Ambassador Camilleri is far from a European federalist though, and says plainly that there are risks involved in being part of a bloc of countries which has its own objectives, and its own finalité. “There has been debate about where the Union is going, and I am one of those who believe that integration is not the solution for the EU. Many bureaucrats in Brussels are of course convinced that it is, but it goes against popular sentiments – just look at Brexit, and the political currents in countries such as France, Italy and Austria. Some of the undercurrents have not yet come to the surface – but if they keep pushing to this effect, they will cause fractures, doing the opposite of what the EU hopes to accomplish.”
“The future does not lie in being a unified entity, because the people of Europe – including the Maltese – cherish their own national identity too much. There must be a middle way where we can work together as countries, without becoming one. In terms of wealth and population, it can match China and the US, but it cannot become a China or a US in terms of strength, because it is not a one, and it cannot be so. Those who think it can be so are dreaming too far beyond reality. We cannot become a United States of Europe.” He adds that in terms of safeguarding Malta’s interests, “allowing ourselves to be integrated might hurt us quite badly. So far, being small has helped us negotiate in a way which is advantageous to us.”
In 2017, Ambassador Camilleri was appointed head of the political pillar of Malta’s tenure as President of the Council of the EU. “We were responsible for helping the legislative machine move forward for six months. During those six months, you have to put aside national interest – without keeping it out of sight, of course – to make sure that legislation is moving ahead in an objective way. Without the rotating Presidency, the Union would find it much more difficult to move ahead, and in our time there, I believe we performed our role quite well. We had a good team of people – they all have a strong sense of commitment and discipline.”
I ask if he has seen any particularly striking changes in diplomatic life throughout his career, and he replies in the affirmative. “Diplomatic life has changed completely. In Malta, we started out as a small office within the Office of the Prime Minister and now there are two ministries handling Malta’s diplomatic strategy – Foreign Affairs and European Affairs. And nowadays, in the younger teams there are more women than there are men – in my day, there was only one woman on the entire team. Of course, there certainly still needs to be more attention paid to the number of women at top ambassador levels, which is still lacking. People my age always say that the past was better, but I don't necessarily agree.”
IT as a tool of diplomacy is an area of particular interest to Ambassador Camilleri, who for some years served as Chairman of the Working Group on Informatics at the United Nations in New York. However, he does think that it can be unhealthy when taken to illogical extremes. “I’m not a great believer in the use of Facebook and Twitter for diplomacy. I think diplomacy, a lot of it, has to remain private, and behind closed doors – not because it’s secret, but because things have to mature before they come out into the open. Even a baby takes nine months until it’s ready to be born. Of course, President Trump is teaching us an entirely different way of doing things – if it works, I am ready to learn,” he quips about the infamously Twitter-happy US President.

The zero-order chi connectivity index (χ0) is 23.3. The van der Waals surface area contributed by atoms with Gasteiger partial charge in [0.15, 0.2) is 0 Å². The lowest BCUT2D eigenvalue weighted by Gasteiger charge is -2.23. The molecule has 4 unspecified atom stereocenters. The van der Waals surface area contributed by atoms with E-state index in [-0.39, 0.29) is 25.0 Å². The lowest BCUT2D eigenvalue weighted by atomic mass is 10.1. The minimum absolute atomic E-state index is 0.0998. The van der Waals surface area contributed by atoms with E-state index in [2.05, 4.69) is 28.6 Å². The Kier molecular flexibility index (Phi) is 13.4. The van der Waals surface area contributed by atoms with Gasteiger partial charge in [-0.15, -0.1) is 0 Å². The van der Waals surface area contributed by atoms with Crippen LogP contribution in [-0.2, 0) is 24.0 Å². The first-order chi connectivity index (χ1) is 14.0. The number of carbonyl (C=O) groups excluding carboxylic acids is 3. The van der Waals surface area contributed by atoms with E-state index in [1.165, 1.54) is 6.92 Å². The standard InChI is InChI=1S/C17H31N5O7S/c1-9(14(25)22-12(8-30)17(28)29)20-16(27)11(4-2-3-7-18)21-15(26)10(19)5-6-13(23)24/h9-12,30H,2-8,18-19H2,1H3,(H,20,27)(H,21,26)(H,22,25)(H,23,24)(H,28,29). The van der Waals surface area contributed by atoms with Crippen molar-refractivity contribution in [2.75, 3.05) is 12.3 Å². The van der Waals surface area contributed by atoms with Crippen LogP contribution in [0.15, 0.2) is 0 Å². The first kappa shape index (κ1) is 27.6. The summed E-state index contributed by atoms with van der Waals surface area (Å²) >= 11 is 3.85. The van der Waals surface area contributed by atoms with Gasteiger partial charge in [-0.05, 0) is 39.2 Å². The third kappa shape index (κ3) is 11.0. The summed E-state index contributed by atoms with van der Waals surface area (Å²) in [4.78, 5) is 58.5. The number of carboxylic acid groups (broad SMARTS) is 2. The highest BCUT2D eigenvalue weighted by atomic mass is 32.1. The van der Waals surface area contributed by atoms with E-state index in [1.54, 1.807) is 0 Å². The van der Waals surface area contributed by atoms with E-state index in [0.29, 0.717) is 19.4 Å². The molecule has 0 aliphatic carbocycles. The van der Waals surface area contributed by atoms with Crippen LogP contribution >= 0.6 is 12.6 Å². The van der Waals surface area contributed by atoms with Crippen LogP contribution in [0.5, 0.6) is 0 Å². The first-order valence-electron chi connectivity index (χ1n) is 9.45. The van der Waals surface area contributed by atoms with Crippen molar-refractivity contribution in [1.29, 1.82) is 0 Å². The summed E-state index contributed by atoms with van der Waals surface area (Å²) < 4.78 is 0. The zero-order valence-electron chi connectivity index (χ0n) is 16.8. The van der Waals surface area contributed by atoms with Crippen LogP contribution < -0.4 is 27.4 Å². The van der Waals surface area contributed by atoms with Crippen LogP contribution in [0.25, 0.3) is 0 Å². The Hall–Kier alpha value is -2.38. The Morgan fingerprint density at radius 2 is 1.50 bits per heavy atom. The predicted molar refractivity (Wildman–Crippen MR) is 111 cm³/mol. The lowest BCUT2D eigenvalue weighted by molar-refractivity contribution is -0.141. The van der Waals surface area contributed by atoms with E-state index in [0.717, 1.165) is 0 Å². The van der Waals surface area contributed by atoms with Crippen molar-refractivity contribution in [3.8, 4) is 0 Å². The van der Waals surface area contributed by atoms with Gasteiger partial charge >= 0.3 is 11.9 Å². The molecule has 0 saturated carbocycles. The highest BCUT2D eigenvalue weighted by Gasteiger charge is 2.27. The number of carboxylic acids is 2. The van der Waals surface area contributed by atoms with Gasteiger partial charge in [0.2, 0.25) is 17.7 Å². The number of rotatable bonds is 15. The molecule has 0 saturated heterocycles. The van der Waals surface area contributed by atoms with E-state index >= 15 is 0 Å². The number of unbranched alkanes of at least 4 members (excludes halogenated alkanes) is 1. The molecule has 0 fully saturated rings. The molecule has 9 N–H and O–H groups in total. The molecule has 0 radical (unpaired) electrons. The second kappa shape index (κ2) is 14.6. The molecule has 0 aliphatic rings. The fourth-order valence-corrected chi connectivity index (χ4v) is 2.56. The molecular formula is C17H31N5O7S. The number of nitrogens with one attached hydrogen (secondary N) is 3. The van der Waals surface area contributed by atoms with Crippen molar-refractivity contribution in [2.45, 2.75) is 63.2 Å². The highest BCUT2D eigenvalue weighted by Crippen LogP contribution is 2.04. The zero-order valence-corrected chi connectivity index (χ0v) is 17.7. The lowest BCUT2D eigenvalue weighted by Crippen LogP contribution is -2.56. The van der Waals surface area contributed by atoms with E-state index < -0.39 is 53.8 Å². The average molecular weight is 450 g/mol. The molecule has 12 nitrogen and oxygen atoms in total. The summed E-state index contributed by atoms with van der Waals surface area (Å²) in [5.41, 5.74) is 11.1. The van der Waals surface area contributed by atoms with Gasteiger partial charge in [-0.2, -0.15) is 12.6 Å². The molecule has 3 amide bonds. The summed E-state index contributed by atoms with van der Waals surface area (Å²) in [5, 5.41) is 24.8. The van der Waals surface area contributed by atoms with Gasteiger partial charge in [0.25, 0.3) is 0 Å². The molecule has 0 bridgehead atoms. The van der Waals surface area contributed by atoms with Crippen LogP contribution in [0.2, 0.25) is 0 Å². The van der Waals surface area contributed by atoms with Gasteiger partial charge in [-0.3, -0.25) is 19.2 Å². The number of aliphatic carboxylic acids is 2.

He also comments on Blockchain, an area where Malta is going to great lengths to position itself as the regulatory trailblazer. “The way I see Blockchain technology is as a repository of information in a secure way; the next step is to analyse it in a secure way. We’re still at the beginning of that, and it's an exciting thing. Of course, if you put that analysis into the hands of machines exclusively, you’re going to run into problems. But as a tool for us to think more comprehensively about what we're doing, it's certainly an asset.”
When it comes down to it, however, the job itself has not changed all that much. “Most diplomats aren't ambassadors. Most of the time, you’re somewhere in the middle, not at the top. You don't meet important people every waking moment, you don’t have the chance to change the world – you’re just trying to do the best for your country, and being directed by political leadership, which defines what the objectives are. Those tasks have not changed tremendously. In many ways, being a diplomat is like any other job – sitting at your desktop, in your office, doing what you’re supposed to do. The tools have changed, but the objectives haven't – we’re still doing the best we can for Malta.”
He rounds off the interview with some sage words of advice for young people – whether they want to pursue a diplomatic career or not. “Make sure you like what you’re doing; otherwise do something else. You have to like what you're doing, otherwise it’s not worthwhile. Yes, there are bad days in every line of work, but the positive has to outweigh the negative. If that's not the case, you have to look for other options. And there are always options – even if some are more difficult than others. Things are changing very fast. Listening to us old people, and the way we did things – it’s always good to know, but not necessarily to copy. You have to be very attentive, and understand what is happening at this point in history, in time – right now.”
This interview originally appeared in Business Agenda